Using credit insurance to manage risk

There is always a development of risk involved when a company decides to extend credit to its customers. Credit policies in place will help limit the risk of extending credit, but sometimes there are circumstances that may affect the timeframe of when your customers pay.

Many SMEs use credit insurance - also known as trade credit insurance or business credit insurance - to help manage the credit risk. Credit insurance limits the risk of extending credit to customers and acquiring bad debt because it insures them against the possibility that customers will default or become insolvent.

Credit insurance is easy enough to set up through a broker or insurance company. In Australia the biggest providers include; Coface, Atradius, QBE and Euler Hermes. The costs associated with credit insurance are usually charged monthly and are calculated as a percentage of your business sales or outstanding receivables.

Credit insurance not only protects you from risks of acquiring bad debt, it also helps you grow your company by extending more credit to existing customers or prospecting to potential customers that were too risky before. As well as this, you also have the opportunity to receive better financing terms because some banks will lend more capital against insured receivables.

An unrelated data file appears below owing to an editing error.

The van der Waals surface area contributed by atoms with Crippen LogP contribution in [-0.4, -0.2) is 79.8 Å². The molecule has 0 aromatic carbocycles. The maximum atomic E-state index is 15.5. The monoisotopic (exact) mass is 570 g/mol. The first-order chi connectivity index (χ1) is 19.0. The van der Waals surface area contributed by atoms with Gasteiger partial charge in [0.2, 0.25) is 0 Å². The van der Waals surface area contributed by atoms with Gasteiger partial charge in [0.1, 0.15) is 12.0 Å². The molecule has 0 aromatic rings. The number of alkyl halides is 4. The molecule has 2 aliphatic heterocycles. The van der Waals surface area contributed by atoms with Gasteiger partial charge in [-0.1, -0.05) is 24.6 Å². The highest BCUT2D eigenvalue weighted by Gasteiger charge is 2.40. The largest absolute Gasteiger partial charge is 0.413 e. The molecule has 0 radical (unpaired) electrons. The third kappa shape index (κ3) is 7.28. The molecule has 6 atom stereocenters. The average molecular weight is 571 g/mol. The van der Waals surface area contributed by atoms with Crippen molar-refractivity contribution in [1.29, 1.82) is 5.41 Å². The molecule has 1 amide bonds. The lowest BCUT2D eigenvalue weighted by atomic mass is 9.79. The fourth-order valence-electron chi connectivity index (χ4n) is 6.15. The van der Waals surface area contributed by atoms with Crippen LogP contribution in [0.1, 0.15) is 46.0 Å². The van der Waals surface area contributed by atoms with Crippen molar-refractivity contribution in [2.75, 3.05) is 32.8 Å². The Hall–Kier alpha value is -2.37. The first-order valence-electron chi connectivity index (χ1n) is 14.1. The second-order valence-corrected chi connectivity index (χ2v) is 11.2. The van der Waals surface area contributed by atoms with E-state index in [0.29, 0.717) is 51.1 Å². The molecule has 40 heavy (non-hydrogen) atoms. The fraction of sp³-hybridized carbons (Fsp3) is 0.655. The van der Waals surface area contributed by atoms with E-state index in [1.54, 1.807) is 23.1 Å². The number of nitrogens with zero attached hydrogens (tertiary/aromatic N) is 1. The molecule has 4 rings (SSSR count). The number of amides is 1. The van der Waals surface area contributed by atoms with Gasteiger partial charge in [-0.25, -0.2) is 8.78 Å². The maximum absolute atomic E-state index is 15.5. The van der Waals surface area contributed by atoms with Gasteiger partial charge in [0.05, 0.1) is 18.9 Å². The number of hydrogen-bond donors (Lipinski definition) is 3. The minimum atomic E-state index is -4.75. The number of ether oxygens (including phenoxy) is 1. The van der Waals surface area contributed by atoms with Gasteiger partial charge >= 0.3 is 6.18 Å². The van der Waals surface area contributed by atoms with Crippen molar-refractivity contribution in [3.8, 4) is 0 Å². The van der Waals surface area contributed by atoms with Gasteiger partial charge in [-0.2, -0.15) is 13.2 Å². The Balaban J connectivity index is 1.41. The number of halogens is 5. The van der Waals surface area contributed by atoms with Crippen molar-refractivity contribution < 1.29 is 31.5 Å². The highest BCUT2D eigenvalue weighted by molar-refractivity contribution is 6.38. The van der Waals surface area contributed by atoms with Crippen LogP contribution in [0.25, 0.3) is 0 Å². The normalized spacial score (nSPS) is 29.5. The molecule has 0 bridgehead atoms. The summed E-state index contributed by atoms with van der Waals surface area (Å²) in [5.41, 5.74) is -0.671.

There is no denying that credit insurance provides substantial benefits, but it is important to be careful and remain mindful of your credit management. Before a policy is developed, your insurer will first need to determine that you are capable of managing credit. It is possible the insurer will ask that you can provide evidence that your business meets minimum standard credit control. You can do this by providing proof of your trading terms, clearly defining the agreed terms between you and customers, as well as displaying credit applications from all your customers.

It's natural that your insurer will examine different aspects of your business to maintain that the risk threshold of your business is aligned with your own. The elements the insurer will examine include:

  • the annual turnover of the business
  • previous experience of bad debt losses
  • current length of credit given by the business
  • the status of buyers
  • the trade sector in which the business operates
  • the size of individual accounts and what percentage of turnover they make up.

The insurer will then define a credit limit for each of your buyers and the premium you pay will reflect the average credit risk of the insured portfolio of your buyers.

When aligned together, a good credit management policy and credit insurance policy can play a vital role in the overall growth of your business. In addition, a good combination of the two will ensure that any exposure to overdue debt is effectively managed and will protect your firm's revenue and bottom line. But it's important to understand the intent of a credit insurance policy is to share the risk of your credit with your insurer, so you will need to display sound credit management practices before your credit insurance policy is bound.

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